Sex differences have been reported in various brain regions for CRFR1 and CRFR2 (e.g., [155, 216, 224, 225]), and androgens have been demonstrated to play a role in regulating these sex differences in select brain areas. For example, CRFR1 levels are greater in the male compared to female PVN, and GDX in males decreases CRFR1 to levels similar to females [27, 155]. CRFR2 has also been shown to be upregulated by androgens in several brain regions. Treatment with DHTP increases CRFR2 mRNA levels within the lateral septum, hypothalamus, and hippocampus [226]. Altogether, these findings reveal that androgens affect the CRF system in a manner that is predicted to suppress the HPA axis response as well as anxiety- and depressive-like behaviors. For instance, high levels of PVN CRF are associated with hyper-activation of the HPA axis, whereas PVN CRFR1 has been shown to actively inhibit CRF neurons, thereby suppressing HPA axis function [153, 154]. Androgen-induced decreases in CRF and increases in CRFR1 would therefore be expected to diminish the HPA axis response. Furthermore, androgen-induced increases in CRFR2 might likely produce an anxiolytic effect given the known role of CRFR2 in reducing anxiety-related behaviors [211, 212].

Arginine vasopressin

Arginine vasopressin (AVP) is produced in neurons in several brain regions including PVN, supraoptic nucleus, BST, and medial amygdala (MeA). Central release of AVP has been demonstrated to affect a wide range of behaviors including those associated with anxiety and depression [227]. AVP is also critical to HPA axis regulation; AVP released from the PVN acts in conjunction with CRF to potentiate the release of ACTH [228].

Several sex differences in the AVP system have been reported in rodents, including a greater number of cells expressing AVP in the male BST and MeA as well as a greater AVP fiber density in the lateral septum of males [229,230,231]. In contrast, AVP cell number in the PVN is commonly reported as similar between the two sexes [232], although within-sex studies have demonstrated that gonadal steroid hormones can regulate PVN AVP levels [150, 219, 233, 234]. Treatment of GDX’d males with E2 decreases PVN AVP mRNA in wild type, but not ERβ knockout mice, suggesting that this suppressive effect of estrogen is mediated through ERβ [233]. In rats, estrogens have been shown to regulate PVN AVP immunoreactivity in females [234]. Studies in male rodents also suggest a role of androgens in regulating PVN AVP. Implants of DHT into the posterior BST increase AVP mRNA in the PVN, while co-treatment with the anti-androgen, hyroxyflutamide, eliminates this effect [150]. Furthermore, GDX attenuates the rise in PVN AVP that occurs in response to adrenalectomy, while T or DHT replacement restores the elevated AVP response [219]. Since AR is largely absent in AVP neurons of the PVN, it has been proposed that androgens might act remotely in regions such as the BST to regulate AVP in the rat PVN [149, 150, 235]. However, AVP neurons in the PVN co-express ERβ indicating that androgen metabolites can directly act on these neurons [189, 236, 237].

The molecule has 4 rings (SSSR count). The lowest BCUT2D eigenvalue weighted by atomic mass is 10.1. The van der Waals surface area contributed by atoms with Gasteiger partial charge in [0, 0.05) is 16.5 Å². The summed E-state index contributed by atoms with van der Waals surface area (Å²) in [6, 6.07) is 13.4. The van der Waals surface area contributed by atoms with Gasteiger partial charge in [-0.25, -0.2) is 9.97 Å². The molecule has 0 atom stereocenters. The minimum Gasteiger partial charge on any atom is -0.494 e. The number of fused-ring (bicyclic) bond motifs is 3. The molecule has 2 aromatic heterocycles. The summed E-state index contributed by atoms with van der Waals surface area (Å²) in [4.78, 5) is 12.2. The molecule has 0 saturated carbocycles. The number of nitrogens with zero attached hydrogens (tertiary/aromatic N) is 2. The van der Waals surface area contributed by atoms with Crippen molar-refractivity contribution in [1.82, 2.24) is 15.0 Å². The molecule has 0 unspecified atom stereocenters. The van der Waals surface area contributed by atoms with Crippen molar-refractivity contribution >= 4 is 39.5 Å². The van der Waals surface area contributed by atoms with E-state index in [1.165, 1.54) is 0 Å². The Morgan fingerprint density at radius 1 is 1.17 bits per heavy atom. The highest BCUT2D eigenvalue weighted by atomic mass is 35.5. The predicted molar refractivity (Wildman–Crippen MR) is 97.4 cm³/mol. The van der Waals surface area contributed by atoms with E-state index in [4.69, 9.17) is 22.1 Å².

Androgens potently regulate the sexually dimorphic distributions of AVP neurons and fibers. Long-term GDX in male rats (15 weeks) virtually eliminated cell bodies for AVP in the BST and MeA [238]. Accordingly, fiber density in the lateral septum was also diminished, since AVP fiber innervation to this area originates from the BST and MeA [229]. Subsequent studies indicate that T actions at both estrogen and ARs are necessary for masculinization of these structures. A series of studies performed by De Vries, Wang, and colleagues demonstrated that E2 increased AVP mRNA in the BST and MeA and a combined E2 + DHT treatment induced a further increase [239, 240]. AVP neurons in both regions highly co-express both AR and ERs indicating the presence of receptors through which E2 and DHT can produce these effects [235, 241]. Exogenous T treatment has also been shown to cause DNA hypomethylation of the AVP promoter in the MeA and BST [242] and in vitro studies identified ERβ binding to 3β-diol as a potential regulator of the AVP 5’untranslated region [243].

Fewer studies have investigated effects of androgens on AVP receptors (V1a, V1b, V2), and investigations in mammals have been primarily performed in hamsters with a focus on the V1a receptor (see [244] for review). Studies in Syrian hamsters indicate that castration decreases V1a receptor binding in the MPOA, ventromedial hypothalamus, and BST [245, 246]. Furthermore, androgens have been reported to increase V1a receptor mRNA in the medial preoptic area of Syrian hamsters [246]. However, studies in rats have failed to provide evidence for gonadal steroid hormone regulation of V1a [247, 248], indicating species differences in androgen sensitivity to effects on AVP and its receptors.